Early Americans saved family history with decorative Frakturs

August 2022

ANTIQUE DETECTIVE

Early Americans saved family history with decorative Frakturs

by Anne Gilbert

Frakturs show family history in pictures

These days when we get a printed birth or marriage certificate, we put the document in a drawer or bank document box. It was a far different matter back in the early 18th century. There was no bureau of vital statistics. The result was the appearance of documents called “Frakturs” by the German Americans who immigrated to America at the time. They settled around Berks County, NY, and Lancaster PA (and later, to York County, NY). Their colorfully illustrated documents were framed and hung on the wall.

Frakturs are now considered an art form. When examples recently came to a Pooks and Pooks June auction, price results ranged from $2,000 to $7,000. They were from the collection of Donald and Patricia Herr. Many are in museum collections in America and around the world as folk art.

Historically, the first Fraktur typefaces originated in Germany in the early 16th century. The word “fraktur” refers to the broken appearance of the Gothic or Old English style of printing. The correct pronunciation is “frock-tour.” The first examples were horizontal and later became vertical.

In America, the immigrants continued the German tradition of making Frakturs. Highly ornamental, hand-drawn and colored, they were done by the educated members of the community, which included schoolmasters, clergymen or itinerant artists. The schoolmaster had to do legal papers of births, baptisms and marriages.

Their illustrations came from a variety of sources such as textile pattern books from European countries. Also popular were illustrations of stylized birds and animals. Other subjects were adapted from heraldic drawings, including unicorns and mermaids. Many had elaborate borders with scroll work or bird wings. An unusual border depicting Adam and Eve was used on birth certificates by George Frederich Speyer (1714-1801).

Frakturs required skill just to make paper and create the proper illuminated inks, tints and dyes. Examples were not always signed. A signature by a known artist raises the value. Two important Pennsylvania Fraktur artists who signed were Henrich Lehn and David Herr. Their colorfully illustrated Frakturs can fetch $7,000 or more at auction.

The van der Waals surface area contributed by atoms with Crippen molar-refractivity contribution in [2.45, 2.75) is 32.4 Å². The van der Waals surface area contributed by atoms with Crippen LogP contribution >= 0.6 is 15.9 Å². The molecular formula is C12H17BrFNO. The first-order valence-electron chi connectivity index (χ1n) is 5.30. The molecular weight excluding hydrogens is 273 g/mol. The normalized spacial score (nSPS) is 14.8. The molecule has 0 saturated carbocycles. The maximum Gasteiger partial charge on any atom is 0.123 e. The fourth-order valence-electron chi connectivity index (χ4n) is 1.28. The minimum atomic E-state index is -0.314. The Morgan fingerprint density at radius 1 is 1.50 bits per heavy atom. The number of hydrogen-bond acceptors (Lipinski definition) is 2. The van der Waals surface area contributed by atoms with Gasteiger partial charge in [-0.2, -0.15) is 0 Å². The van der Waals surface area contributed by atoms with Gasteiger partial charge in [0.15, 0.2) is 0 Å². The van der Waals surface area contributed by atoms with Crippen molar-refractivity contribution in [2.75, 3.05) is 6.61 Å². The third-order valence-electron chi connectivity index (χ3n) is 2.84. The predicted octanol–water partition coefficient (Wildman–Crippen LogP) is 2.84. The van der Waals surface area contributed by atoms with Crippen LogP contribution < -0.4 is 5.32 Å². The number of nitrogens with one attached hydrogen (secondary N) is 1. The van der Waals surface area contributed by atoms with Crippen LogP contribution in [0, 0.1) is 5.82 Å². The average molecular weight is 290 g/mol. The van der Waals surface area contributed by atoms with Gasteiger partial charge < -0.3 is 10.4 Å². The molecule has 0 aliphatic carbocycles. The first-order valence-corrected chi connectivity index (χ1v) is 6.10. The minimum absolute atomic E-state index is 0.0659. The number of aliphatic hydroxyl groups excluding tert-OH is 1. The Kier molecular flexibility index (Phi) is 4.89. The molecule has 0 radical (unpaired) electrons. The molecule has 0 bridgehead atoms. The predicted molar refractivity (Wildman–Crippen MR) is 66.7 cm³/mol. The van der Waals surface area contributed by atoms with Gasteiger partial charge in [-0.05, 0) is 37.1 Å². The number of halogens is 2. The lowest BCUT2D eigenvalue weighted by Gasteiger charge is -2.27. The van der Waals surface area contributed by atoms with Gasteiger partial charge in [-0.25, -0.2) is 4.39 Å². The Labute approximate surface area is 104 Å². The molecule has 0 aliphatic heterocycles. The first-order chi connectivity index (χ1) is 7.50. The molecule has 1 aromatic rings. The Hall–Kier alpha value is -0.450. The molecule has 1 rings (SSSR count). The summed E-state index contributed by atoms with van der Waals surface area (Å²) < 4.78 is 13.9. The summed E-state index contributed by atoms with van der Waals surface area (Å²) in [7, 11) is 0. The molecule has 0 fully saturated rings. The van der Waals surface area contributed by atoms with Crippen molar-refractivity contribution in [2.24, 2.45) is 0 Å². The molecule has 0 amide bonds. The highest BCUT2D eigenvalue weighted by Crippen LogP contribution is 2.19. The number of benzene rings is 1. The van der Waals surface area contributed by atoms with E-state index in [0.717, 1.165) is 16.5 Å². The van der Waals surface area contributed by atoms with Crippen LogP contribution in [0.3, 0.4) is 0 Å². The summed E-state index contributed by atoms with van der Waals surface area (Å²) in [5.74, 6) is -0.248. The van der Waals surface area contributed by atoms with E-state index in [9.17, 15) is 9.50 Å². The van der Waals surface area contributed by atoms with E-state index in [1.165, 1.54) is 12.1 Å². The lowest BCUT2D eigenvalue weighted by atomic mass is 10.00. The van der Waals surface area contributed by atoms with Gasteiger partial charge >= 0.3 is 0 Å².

Many Fraktur artists were itinerant. They often prepared their documents before traveling and created the artwork, leaving blank spaces to be filled in by the buyers. The results were framed and displayed. 

Learning the ABCs, graphite, and watercolour

A parrot image Fraktur by David Herr.

A parrot image Fraktur by David Herr.
(Image courtesy of Pook and Pook Auctions, Pennsylvania)

 

The invention of the printing press made the early Fraktur techniques almost obsolete. During the Victorian eras, colorful Frakturs were popular; however, some were still being created in the 1920s. There are many artists continuing the craft today.

CLUES: While usually angels were used on religious Frakturs, there was an exception. Berks County Fraktur artist David Peterman, who worked from the early 19th century to 1870, used figures of women. During the years, he changed their hairstyles and clothing to the fashion of the times.

To learn more about Fraktur and New York artists, check out books by June Lloyd, New York historian.

Anne Gilbert has been self-syndicating the ANTIQUE DETECTIVE to such papers as the Chicago Sun-Times and the Miami Herald since 1983.
She has authored nine books on antiques, collectibles, and art and appeared on national TV.
She has done appraisals for museums and private individuals.

Commemorative collectibles depict historical events

July 2022

ANTIQUE DETECTIVE

Commemorative collectibles depict historical events

by Anne Gilbert

Commemorative items for Collectors

The recent celebration of Queen Elizabeth II’s Platinum Jubilee has created many commemorative items for collectors. There are t-shirts, coffee mugs and cushion covers, to mention only a few.

Famous people from presidents to inventors and celebrities have been immortalized as collectible objects — George Washington, Benjamin Franklin and Martin Luther King Jr. among them.

Historical events from battles to Charles Lindbergh’s solo, nonstop transatlantic flight to actors and musical groups have been and are being made by limited editions companies such as The Bradford Exchange. While early examples are mostly in museums, many still come up at auctions. Who knows how many are awaiting your discovery?

Historically, commemorative and jubilee souvenir items go back several hundreds of years. European and American history used plates, figurines and a variety of ceramics and glass to display political and cultural events and causes.

The earliest British Jubilee commemorative item is a Delftware plate made late in the reign of Queen Elizabeth I in 1600. In 1680, a commemorative mug was made during the reign of Charles II.

Developments in manufacturing techniques allowing images and designs to be transferred to pottery in the early 19th century were created in 1760.  A Worcester pitcher was made commemorating the death of King George II. One side showed his likeness, the other one of his naval battles. A current price offering one is $9,000.       

Learning the ABCs, graphite, and watercolour

A souvenir cut paper rose depicting historic monuments.

A souvenir cut paper rose depicting historic monuments.
(Image courtesy of Museum City of New York)

Learning the ABCs, graphite, and watercolour

A George Washington pitcher

A George Washington pitcher. (Image courtesy of The Chipstone Foundation, Foxpoint, WI)

George Washington and Benjamin Franklin were two favorite subjects for Wedgewood potters in the 1800s. Franklin’s trip to England, when he received the Copley Award for his experiments on lighting and electricity, were honored by Stafford pottery figures.
Queen Victoria’s Golden Jubilee in 1887 offered a variety of commemorative collectibles such as ceramics, woven silk pictures, wallpaper and pipes.